InterfaithFamily/Chicago is currently offering an online/in-person hybrid class called How to Raise a Child with Judaism in Your Interfaith Family. We have 21 families – raising young children – from all over Chicagoland participating.
The participants come to their computers in spare minutes to access the content of each week’s session. They can read essays and watch slide shows about the theme of the session, gain ideas for family projects, respond to discussion questions, write in their journals, watch videos, learn blessings, read narratives written by other interfaith families, and more.
The families in this class are diverse. Some have one partner who is Jewish and another who either was born into and practices another religion or was born into another religion but does not practice that religion now. For some families, both partners are questioning elements of the religion of their upbringing and thinking about what feels comfortable in terms of the religious observance of their new family.
Parents talk about understanding elements in Judaism and coming to feel at ease reciting prayers in Hebrew. Discussions have involved how young children perceive different prayers and how they process who they are religiously. We have discussed, online and in-person, which traditions have enduring meanings and which rituals are realistic to bring into the rhythm of the family’s life. For example, during the first session we grappled with the Shema prayer. We spoke online about wanting a peaceful and spiritual bedtime routine with our children and wondered if prayer is part of that experience. If it is, is the Shema that prayer or would it be something else? Do both parents say it, or just the Jewish partner?
This past Friday evening, we also met up in-person to connect comments written on a screen to actual faces. At the Board of Jewish Education in Northbrook, IL , we ushered in Shabbat together as a new community.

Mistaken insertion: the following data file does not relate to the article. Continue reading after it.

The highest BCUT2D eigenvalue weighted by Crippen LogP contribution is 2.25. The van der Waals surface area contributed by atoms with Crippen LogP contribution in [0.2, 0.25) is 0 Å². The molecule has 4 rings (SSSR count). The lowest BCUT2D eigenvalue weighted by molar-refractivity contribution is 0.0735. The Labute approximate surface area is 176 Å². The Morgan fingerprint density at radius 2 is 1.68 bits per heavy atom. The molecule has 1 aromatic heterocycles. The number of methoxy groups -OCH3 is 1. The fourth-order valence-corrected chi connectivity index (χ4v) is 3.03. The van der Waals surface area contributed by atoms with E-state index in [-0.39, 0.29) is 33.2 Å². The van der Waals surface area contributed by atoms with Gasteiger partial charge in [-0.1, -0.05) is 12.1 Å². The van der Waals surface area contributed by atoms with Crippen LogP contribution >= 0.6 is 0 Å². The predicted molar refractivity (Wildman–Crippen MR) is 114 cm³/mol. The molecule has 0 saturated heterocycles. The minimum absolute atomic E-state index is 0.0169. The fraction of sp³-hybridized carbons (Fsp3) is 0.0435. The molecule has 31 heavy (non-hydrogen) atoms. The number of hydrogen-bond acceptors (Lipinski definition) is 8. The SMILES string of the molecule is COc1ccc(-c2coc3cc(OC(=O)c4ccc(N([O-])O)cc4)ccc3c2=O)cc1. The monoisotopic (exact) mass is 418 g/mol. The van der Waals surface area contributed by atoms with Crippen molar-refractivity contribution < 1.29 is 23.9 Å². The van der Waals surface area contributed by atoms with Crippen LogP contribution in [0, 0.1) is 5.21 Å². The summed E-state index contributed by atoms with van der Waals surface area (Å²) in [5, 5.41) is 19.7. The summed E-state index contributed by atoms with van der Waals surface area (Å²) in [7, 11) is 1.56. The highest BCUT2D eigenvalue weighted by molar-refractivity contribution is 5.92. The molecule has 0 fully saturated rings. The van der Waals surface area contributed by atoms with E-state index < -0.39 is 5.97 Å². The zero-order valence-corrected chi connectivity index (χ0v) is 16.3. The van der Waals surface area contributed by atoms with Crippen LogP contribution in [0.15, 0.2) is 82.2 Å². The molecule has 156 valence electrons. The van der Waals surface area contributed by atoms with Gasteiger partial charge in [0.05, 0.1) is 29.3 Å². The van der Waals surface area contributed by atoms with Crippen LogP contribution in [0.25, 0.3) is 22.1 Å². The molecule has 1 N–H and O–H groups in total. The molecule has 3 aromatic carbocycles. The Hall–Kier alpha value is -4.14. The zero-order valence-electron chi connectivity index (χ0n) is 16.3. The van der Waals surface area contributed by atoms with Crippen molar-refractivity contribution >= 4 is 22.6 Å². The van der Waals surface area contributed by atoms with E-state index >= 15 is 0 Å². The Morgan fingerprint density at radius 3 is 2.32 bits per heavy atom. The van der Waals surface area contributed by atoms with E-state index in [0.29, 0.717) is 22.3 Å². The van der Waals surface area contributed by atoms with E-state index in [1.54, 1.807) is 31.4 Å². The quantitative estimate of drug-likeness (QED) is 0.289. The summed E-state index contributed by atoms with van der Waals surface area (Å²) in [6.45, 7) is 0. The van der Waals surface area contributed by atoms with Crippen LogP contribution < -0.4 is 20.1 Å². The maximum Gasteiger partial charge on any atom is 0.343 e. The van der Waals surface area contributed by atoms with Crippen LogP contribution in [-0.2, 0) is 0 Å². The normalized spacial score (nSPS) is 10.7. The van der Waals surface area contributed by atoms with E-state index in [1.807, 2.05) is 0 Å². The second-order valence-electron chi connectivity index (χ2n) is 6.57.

We were meeting for the first time, and some young children who had been in the car for an hour were understandably antsy, energetic, and curious, while others were apprehensive.
We started with three Shabbat blessings. We spoke about light in the face of the dreary evening weather and the light in our children’s eyes. We sipped wine and thought about which sweet moments we were looking forward to this Shabbat. We ate challah and thought about the goodness of being together.
In order for these parents to get to Northbrook, some of them left work early, ran to get children from daycares and nannies, faced traffic and stress. Yet they showed up. The message that we all felt is that Shabbat means honoring traditions, being with friends and loved ones, focusing on singing and playing, and stepping out of the norms of the week for a chance to experience time in a different way. This gift that is Shabbat is one we open in our own ways and with our own spirits.
The families also made placemats that said either Sabbath Peace or Shabbat Shalom. The children pasted on pictures of their homes and images of peace. They wrote the names of those they love all over their mats. They decorated their mats with their handprints and stamps. When they use their laminated mats at meals or on Shabbat, maybe they will look at the images and think about their role in bringing peace to their home, peace to their playdates, and peace to the playground… This eternal message of Shabbat will be realized in new ways by the children of this new generation.